The nomination of conservative Lloyd Bentsen as the 1988 vice-presidential candidate was a powerful signal of the party's priorities that has now been largely forgotten: "When Michael Dukakis chose Sen. Lloyd Bentsen as his running mate, he turned his back not just on Jesse Jackson, but on two decades of Democratic Party thinking," wrote David Broder at the time (Washington Post, 7/14/88). "He sent an unmistakable message to the activist constituencies of the Democratic Party that the days of litmus-test liberalism are over."
Why is it that Democratic party history gets revised every four years? It's largely because the "left" perspective in mainstream debate is represented by centrists who identify with the establishment politicians who dominate the Democratic Party leadership and feel estranged from the party's progressive constituencies. These pundits and political journalists seem reluctant to acknowledge that it was insiders, not activists, who led the party to crushing defeats in 1984 and 1988.
After describing the 1988 convention as a transition between the "Old Party" dominated by liberal "special interests" and the "New Party" characterized by post-ideological "problem-solvers" like Dukakis, William Schneider made a prediction (L.A. Times, 7/24/88): "If the problem-solvers can't win...there is every likelihood that Democrats will go back to what they really believe in." What actually happened, of course, was the same move that was made in 1984: When the "pragmatists" lose badly with their centrist approach, they are repainted after the fact as radicals, so the strategy of tilting to the right can be tried again and again.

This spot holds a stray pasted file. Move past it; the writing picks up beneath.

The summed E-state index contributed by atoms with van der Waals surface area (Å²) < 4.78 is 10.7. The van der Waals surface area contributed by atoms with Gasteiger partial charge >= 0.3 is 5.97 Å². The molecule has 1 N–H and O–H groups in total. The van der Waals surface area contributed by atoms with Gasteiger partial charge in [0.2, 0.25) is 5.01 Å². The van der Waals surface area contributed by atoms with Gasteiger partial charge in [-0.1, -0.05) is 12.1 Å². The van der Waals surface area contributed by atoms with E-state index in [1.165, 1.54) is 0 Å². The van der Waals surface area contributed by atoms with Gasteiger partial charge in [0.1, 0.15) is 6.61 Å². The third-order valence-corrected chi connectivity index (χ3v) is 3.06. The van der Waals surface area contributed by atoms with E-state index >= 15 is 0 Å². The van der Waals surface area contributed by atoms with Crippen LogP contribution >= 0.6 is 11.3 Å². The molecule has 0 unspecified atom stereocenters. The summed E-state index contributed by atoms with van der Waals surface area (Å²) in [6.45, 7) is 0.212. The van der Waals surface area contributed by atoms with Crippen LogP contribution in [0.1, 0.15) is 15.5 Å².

Getting a Bite of Waffle
(From "Campaign Coverage Was Unfair to Voters," Extra!, January/February 1993)
After 1988, an election year dominated by non-issues, deceptive attacks, substanceless one-liners and photo opportunities, the media promised they would do better this time. Just how little has changed was illustrated by an anecdote reported by the Washington Post (10/23/92) -- buried in a chronology of a day on the campaign trail.